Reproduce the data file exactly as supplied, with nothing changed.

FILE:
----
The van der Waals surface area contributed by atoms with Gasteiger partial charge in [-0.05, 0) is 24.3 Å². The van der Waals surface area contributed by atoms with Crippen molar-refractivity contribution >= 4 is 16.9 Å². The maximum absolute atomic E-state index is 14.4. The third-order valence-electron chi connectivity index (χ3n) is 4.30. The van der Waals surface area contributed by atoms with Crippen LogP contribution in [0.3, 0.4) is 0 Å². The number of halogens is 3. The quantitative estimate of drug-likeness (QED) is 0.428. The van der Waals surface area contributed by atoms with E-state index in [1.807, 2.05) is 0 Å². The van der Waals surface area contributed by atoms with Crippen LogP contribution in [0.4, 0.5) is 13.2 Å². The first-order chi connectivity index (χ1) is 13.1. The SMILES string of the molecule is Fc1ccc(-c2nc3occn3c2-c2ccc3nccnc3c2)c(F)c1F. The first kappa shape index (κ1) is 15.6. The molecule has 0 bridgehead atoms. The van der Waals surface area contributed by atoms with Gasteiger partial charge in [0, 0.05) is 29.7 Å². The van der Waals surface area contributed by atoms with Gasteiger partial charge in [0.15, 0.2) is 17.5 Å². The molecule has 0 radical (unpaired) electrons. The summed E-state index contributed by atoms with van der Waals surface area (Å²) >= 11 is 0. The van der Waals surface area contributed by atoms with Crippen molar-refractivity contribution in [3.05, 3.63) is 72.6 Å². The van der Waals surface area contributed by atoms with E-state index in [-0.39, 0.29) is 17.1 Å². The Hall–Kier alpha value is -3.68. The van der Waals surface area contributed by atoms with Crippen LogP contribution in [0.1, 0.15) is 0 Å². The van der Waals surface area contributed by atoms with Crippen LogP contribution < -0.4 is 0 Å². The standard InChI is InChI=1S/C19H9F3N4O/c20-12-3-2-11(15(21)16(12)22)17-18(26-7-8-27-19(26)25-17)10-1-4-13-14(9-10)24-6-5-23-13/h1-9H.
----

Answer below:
The van der Waals surface area contributed by atoms with Gasteiger partial charge in [-0.05, 0) is 24.3 Å². The van der Waals surface area contributed by atoms with Crippen molar-refractivity contribution >= 4 is 16.9 Å². The maximum absolute atomic E-state index is 14.4. The third-order valence-electron chi connectivity index (χ3n) is 4.30. The van der Waals surface area contributed by atoms with Crippen LogP contribution in [0.3, 0.4) is 0 Å². The number of halogens is 3. The quantitative estimate of drug-likeness (QED) is 0.428. The van der Waals surface area contributed by atoms with E-state index in [1.807, 2.05) is 0 Å². The van der Waals surface area contributed by atoms with Crippen LogP contribution in [0.4, 0.5) is 13.2 Å². The first-order chi connectivity index (χ1) is 13.1. The SMILES string of the molecule is Fc1ccc(-c2nc3occn3c2-c2ccc3nccnc3c2)c(F)c1F. The first kappa shape index (κ1) is 15.6. The molecule has 0 bridgehead atoms. The van der Waals surface area contributed by atoms with Gasteiger partial charge in [0, 0.05) is 29.7 Å². The van der Waals surface area contributed by atoms with Gasteiger partial charge in [0.15, 0.2) is 17.5 Å². The molecule has 0 radical (unpaired) electrons. The summed E-state index contributed by atoms with van der Waals surface area (Å²) >= 11 is 0. The van der Waals surface area contributed by atoms with Crippen molar-refractivity contribution in [3.05, 3.63) is 72.6 Å². The van der Waals surface area contributed by atoms with E-state index in [-0.39, 0.29) is 17.1 Å². The Hall–Kier alpha value is -3.68. The van der Waals surface area contributed by atoms with Crippen LogP contribution in [0.1, 0.15) is 0 Å². The van der Waals surface area contributed by atoms with Crippen LogP contribution < -0.4 is 0 Å². The standard InChI is InChI=1S/C19H9F3N4O/c20-12-3-2-11(15(21)16(12)22)17-18(26-7-8-27-19(26)25-17)10-1-4-13-14(9-10)24-6-5-23-13/h1-9H.